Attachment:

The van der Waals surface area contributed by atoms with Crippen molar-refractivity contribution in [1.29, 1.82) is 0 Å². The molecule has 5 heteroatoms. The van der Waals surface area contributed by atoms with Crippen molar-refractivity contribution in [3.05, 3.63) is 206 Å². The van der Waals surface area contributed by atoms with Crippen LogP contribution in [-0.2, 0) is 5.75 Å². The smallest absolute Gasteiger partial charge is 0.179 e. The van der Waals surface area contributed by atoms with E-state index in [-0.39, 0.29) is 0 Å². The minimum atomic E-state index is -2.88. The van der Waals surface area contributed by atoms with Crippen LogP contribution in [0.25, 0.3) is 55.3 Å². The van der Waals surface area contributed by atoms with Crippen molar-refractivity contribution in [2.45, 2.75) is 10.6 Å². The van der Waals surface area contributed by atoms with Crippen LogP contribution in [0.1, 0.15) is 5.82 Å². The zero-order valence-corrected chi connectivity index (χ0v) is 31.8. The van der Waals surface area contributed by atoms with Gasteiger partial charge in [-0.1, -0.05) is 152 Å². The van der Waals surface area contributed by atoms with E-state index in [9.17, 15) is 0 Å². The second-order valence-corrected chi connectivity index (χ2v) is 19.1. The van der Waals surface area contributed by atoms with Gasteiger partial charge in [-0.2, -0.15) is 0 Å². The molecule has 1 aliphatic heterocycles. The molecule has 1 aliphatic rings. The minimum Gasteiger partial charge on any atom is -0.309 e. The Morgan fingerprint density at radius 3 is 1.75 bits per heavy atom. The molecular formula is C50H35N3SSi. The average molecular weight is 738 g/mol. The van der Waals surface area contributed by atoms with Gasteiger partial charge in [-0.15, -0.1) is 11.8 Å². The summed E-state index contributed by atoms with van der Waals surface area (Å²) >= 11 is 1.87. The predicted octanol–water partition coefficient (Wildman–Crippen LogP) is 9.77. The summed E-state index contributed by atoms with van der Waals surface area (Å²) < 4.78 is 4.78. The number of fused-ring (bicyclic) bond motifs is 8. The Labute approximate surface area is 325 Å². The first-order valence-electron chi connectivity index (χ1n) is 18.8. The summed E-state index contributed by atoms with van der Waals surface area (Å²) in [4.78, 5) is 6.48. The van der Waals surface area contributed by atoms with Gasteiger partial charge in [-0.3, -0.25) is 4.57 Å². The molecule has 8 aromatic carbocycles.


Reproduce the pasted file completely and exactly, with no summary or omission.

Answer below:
The van der Waals surface area contributed by atoms with Crippen molar-refractivity contribution in [1.29, 1.82) is 0 Å². The molecule has 5 heteroatoms. The van der Waals surface area contributed by atoms with Crippen molar-refractivity contribution in [3.05, 3.63) is 206 Å². The van der Waals surface area contributed by atoms with Crippen LogP contribution in [-0.2, 0) is 5.75 Å². The smallest absolute Gasteiger partial charge is 0.179 e. The van der Waals surface area contributed by atoms with E-state index in [-0.39, 0.29) is 0 Å². The minimum atomic E-state index is -2.88. The van der Waals surface area contributed by atoms with Crippen LogP contribution in [0.25, 0.3) is 55.3 Å². The van der Waals surface area contributed by atoms with Crippen molar-refractivity contribution in [2.45, 2.75) is 10.6 Å². The van der Waals surface area contributed by atoms with Crippen LogP contribution in [0.1, 0.15) is 5.82 Å². The zero-order valence-corrected chi connectivity index (χ0v) is 31.8. The van der Waals surface area contributed by atoms with Gasteiger partial charge in [-0.1, -0.05) is 152 Å². The van der Waals surface area contributed by atoms with E-state index in [9.17, 15) is 0 Å². The second-order valence-corrected chi connectivity index (χ2v) is 19.1. The van der Waals surface area contributed by atoms with Gasteiger partial charge in [-0.2, -0.15) is 0 Å². The molecule has 1 aliphatic heterocycles. The molecule has 1 aliphatic rings. The minimum Gasteiger partial charge on any atom is -0.309 e. The Morgan fingerprint density at radius 3 is 1.75 bits per heavy atom. The molecular formula is C50H35N3SSi. The average molecular weight is 738 g/mol. The van der Waals surface area contributed by atoms with Gasteiger partial charge in [-0.15, -0.1) is 11.8 Å². The summed E-state index contributed by atoms with van der Waals surface area (Å²) >= 11 is 1.87. The predicted octanol–water partition coefficient (Wildman–Crippen LogP) is 9.77. The summed E-state index contributed by atoms with van der Waals surface area (Å²) < 4.78 is 4.78. The number of fused-ring (bicyclic) bond motifs is 8. The Labute approximate surface area is 325 Å². The first-order valence-electron chi connectivity index (χ1n) is 18.8. The summed E-state index contributed by atoms with van der Waals surface area (Å²) in [4.78, 5) is 6.48. The van der Waals surface area contributed by atoms with Gasteiger partial charge in [-0.3, -0.25) is 4.57 Å². The molecule has 8 aromatic carbocycles.